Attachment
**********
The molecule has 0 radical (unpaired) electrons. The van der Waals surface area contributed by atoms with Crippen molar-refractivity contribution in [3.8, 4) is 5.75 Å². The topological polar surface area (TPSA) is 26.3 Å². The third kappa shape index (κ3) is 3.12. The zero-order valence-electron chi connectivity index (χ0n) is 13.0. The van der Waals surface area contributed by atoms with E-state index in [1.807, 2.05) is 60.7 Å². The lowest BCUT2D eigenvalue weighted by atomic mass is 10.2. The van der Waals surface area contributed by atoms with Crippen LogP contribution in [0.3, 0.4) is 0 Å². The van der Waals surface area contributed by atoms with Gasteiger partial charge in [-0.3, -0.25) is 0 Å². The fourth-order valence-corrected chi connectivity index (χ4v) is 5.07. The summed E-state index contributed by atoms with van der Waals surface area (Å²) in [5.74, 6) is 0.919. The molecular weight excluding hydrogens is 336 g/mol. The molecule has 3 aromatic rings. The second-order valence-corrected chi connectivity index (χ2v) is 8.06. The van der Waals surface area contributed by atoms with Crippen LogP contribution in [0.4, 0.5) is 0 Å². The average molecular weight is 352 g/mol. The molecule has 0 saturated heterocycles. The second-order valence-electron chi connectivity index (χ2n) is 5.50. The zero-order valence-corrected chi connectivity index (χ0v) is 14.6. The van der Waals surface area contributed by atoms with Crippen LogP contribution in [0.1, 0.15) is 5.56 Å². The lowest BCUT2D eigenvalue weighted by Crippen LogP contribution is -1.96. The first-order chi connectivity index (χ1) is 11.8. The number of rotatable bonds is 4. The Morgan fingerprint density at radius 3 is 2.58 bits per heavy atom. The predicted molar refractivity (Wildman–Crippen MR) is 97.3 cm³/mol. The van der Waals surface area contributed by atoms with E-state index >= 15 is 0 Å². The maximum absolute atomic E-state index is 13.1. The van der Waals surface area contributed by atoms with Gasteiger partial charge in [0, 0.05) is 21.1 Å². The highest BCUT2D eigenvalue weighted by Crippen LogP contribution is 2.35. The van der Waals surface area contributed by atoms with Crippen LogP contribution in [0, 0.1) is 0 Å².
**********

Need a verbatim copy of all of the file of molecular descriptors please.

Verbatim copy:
The molecule has 0 radical (unpaired) electrons. The van der Waals surface area contributed by atoms with Crippen molar-refractivity contribution in [3.8, 4) is 5.75 Å². The topological polar surface area (TPSA) is 26.3 Å². The third kappa shape index (κ3) is 3.12. The zero-order valence-electron chi connectivity index (χ0n) is 13.0. The van der Waals surface area contributed by atoms with E-state index in [1.807, 2.05) is 60.7 Å². The lowest BCUT2D eigenvalue weighted by atomic mass is 10.2. The van der Waals surface area contributed by atoms with Crippen LogP contribution in [0.3, 0.4) is 0 Å². The van der Waals surface area contributed by atoms with Gasteiger partial charge in [-0.3, -0.25) is 0 Å². The fourth-order valence-corrected chi connectivity index (χ4v) is 5.07. The summed E-state index contributed by atoms with van der Waals surface area (Å²) in [5.74, 6) is 0.919. The molecular weight excluding hydrogens is 336 g/mol. The molecule has 3 aromatic rings. The second-order valence-corrected chi connectivity index (χ2v) is 8.06. The van der Waals surface area contributed by atoms with Crippen LogP contribution in [0.4, 0.5) is 0 Å². The average molecular weight is 352 g/mol. The molecule has 0 saturated heterocycles. The second-order valence-electron chi connectivity index (χ2n) is 5.50. The zero-order valence-corrected chi connectivity index (χ0v) is 14.6. The van der Waals surface area contributed by atoms with Crippen LogP contribution in [0.1, 0.15) is 5.56 Å². The lowest BCUT2D eigenvalue weighted by Crippen LogP contribution is -1.96. The first-order chi connectivity index (χ1) is 11.8. The number of rotatable bonds is 4. The Morgan fingerprint density at radius 3 is 2.58 bits per heavy atom. The predicted molar refractivity (Wildman–Crippen MR) is 97.3 cm³/mol. The van der Waals surface area contributed by atoms with E-state index >= 15 is 0 Å². The maximum absolute atomic E-state index is 13.1. The van der Waals surface area contributed by atoms with Gasteiger partial charge in [0, 0.05) is 21.1 Å². The highest BCUT2D eigenvalue weighted by Crippen LogP contribution is 2.35. The van der Waals surface area contributed by atoms with Crippen LogP contribution in [0, 0.1) is 0 Å².